Scrambled Eggs with Rice and Country Pudding
There are two types of people in the world: those who fit into a particular type, and those who don't. There are also two other types of people: those who have heard of/eaten/like country pudding, and those who haven't/don't.
What is "country pudding"? It's a far-more-prominent-in-the-South pork sausage-like breakfast staple that adorn plates with scrambled eggs, johnny cakes, slab bacon, and grits! It's the Carolina cousin of Scrapple. And if you grew up eating it and loving it, like I did, then you might be most grateful when your cousin brings some country pudding straight from the Cheeseboro family reunion in Orangeburg, South Carolina and drops it off for you while you're bartending, like a Christmas present for my stomach!
Country pudding—almost every household in SC has some in a freezer somewhere—comes in this packaging:
Yes, so they look like big sausages—brat-like, almost—in casing, and are stuffed with ingredients that fall very nicely into the Southern adage of "everything but the oink": Pork Skins, Pork Snouts, Pork Spleens, Pork Stock, Pork Livers, Rice, Pork Head Meat, Pork Tongues, Pork Ears, Pork Kidneys, Pork Hearts, Salt, Dehydrated Onion, Sage, Black Pepper, Red Pepper, Sugar, Natural Flavoring, Sodium Nitrate, and Spices.
The first few items on that list alone might turn many of you away, but this stuff was good to me when I was a little bot, long before I was aware of "popular" and "unpopular" parts of a pig. Another old adage becomes apropos here: "Most people would never want to know how their hamburger/sausage gets made".
I can't make you "un"-see, those ingredients, but I am hoping that in your future culinary endeavors, I might help you think a little more out of the box. (Remedial classes: No Reservations with Anthony Bourdain or Bizarre Foods with Andrew Zimmern.)
Really, it's all about the outcome, and the outcome, to me, is yummy! And the prep is easy. I just slice two 3-inch chunks and throw them on a metal pan and toss them in the oven, preheated to 326°.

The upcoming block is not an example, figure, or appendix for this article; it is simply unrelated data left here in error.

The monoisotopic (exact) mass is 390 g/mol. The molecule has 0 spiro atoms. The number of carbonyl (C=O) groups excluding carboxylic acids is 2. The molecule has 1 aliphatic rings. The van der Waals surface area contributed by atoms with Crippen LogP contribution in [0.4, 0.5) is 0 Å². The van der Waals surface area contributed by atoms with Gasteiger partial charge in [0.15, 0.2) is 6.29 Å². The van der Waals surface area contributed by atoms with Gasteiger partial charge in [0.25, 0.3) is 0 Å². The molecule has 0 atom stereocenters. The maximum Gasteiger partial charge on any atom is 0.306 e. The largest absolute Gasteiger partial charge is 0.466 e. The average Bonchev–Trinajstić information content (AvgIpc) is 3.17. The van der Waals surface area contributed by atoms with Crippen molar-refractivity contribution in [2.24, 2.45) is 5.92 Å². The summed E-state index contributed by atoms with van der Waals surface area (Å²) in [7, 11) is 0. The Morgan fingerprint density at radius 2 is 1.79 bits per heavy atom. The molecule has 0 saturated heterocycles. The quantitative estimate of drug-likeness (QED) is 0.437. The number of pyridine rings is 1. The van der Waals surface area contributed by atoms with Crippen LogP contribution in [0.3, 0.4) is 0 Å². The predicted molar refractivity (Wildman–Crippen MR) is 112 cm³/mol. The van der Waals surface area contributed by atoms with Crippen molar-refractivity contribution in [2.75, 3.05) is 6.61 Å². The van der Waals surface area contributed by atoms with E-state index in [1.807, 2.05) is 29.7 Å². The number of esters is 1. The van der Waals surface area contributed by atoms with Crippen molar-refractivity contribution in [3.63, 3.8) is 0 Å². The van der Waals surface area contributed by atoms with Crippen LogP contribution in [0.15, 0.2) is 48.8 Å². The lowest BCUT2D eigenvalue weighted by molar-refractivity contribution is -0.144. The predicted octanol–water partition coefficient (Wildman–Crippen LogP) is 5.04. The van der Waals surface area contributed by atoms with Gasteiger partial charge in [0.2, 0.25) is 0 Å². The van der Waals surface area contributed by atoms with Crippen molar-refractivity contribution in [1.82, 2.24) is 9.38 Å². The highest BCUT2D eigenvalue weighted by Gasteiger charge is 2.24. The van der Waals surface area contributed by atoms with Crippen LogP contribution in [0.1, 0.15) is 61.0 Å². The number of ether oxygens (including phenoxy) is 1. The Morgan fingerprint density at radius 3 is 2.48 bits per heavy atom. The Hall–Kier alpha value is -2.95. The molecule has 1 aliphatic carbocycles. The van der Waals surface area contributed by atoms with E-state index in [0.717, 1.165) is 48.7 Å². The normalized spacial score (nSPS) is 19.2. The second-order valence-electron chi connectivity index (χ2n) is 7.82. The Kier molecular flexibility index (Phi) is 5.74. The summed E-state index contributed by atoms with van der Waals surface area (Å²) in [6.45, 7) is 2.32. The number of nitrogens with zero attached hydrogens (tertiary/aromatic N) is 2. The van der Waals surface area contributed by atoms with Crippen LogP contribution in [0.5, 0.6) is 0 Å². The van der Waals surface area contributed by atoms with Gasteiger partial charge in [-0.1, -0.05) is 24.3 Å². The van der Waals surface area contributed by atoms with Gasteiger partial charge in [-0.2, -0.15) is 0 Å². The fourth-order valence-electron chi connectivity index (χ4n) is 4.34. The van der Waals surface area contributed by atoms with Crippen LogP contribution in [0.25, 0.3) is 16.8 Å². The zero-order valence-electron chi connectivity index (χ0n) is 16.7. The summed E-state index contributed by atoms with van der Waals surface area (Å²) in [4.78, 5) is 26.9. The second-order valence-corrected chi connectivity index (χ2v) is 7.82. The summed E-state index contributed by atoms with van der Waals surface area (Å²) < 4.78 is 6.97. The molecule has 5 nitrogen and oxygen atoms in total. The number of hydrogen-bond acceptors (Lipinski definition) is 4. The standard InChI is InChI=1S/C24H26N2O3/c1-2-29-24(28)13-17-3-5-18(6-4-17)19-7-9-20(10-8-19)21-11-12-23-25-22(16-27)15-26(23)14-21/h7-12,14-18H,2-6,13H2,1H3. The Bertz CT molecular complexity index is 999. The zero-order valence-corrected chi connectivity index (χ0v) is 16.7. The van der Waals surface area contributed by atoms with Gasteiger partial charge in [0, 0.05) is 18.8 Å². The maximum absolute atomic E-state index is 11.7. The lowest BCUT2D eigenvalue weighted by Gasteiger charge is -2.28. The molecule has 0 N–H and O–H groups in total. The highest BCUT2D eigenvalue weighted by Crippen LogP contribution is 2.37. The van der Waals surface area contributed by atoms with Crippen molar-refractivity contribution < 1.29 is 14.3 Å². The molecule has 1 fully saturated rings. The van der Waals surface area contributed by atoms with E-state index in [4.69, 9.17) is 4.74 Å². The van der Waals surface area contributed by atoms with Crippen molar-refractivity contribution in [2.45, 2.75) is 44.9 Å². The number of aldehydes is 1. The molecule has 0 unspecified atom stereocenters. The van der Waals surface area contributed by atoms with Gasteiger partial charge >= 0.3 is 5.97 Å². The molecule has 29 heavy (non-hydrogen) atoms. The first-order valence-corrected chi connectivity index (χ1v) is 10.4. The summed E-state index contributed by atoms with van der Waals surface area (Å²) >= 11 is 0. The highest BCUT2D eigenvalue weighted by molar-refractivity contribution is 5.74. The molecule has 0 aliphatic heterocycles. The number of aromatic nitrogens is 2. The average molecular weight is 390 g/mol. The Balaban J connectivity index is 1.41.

Since I was feeling family-nostalgic, I decided I was going to prepare a SC-style egg dish as well. Southerners make rice with every meal, so they make a lot. Leftover rice get tossed into the morning's scrambled eggs, along with anything else that doesn't need to continue taking up space in the refrigerator. For me, it was some char-grilled chicken, which I diced and threw in a pan with a little bit of olive oil, chopped re onion, salt and pepper. I let the onions start to carmelize a little, then add butter and the leftover rice, with just a soon full of water.
Then I whisked some eggs (again, with a tablespoon of chicken stock) and poured them into the pan with the rice, chicken, and onions. I scrambled with a wooden spatula until the were almost fully set and turned off the burner to let the eggs finish cooking from its own heat. I spooned a healthy portion onto a paper plate, and retrieved the country pudding from the oven. The country pudding becomes soft once it's properly cooked through, so I had to carefully transfer it to me plate.
Then, I close my eyes, imagine smelling the South Carolina air coming in through the screen door for a brief second, remind myself to, next time, make sure I have some biscuits to go with this bad boy of a meal, and, with a smile on my face, sit down to this...:
Either this looks inviting or quite the opposite to you, but it brings me back to a time where I'd be washed, dressed, and at my Dad's dining room table a full half hour before breakfast was ready, just in anticipation. Reliving my childhood "comfort food" moment, I then mix everything together into a mound of gourmandizing heaven, like many of you have done with corned beef hash....
Indeed, think of it as a spicy-sweet pork sausage hash, as eating this was, again, indeed, heavenly. As in I thank God for giving me the kind of family who made this and other soul-satisfying dishes for me during my now obviously formative youth, but for thinking of me enough to bring me back some country pudding (and "dinner hash" which I would have pictures of eventually as well but I already ate it all) from South Carolina and driving it down from the Boogie Down Bronx to give to me.
This is how we Cheeseboros express love to each other and to the ones we love. We don't say it with words, we say it with food. And not just by cooking and feeding people you love, but by letting the people you love cook for and feed you too! God is Love is Food in Orangeburg (as I'm sure it is an many other towns in many other states and many other countries...!); what else do you need...?!
Bun Apple Tea!
Scrambled Eggs with Rice and Country Pudding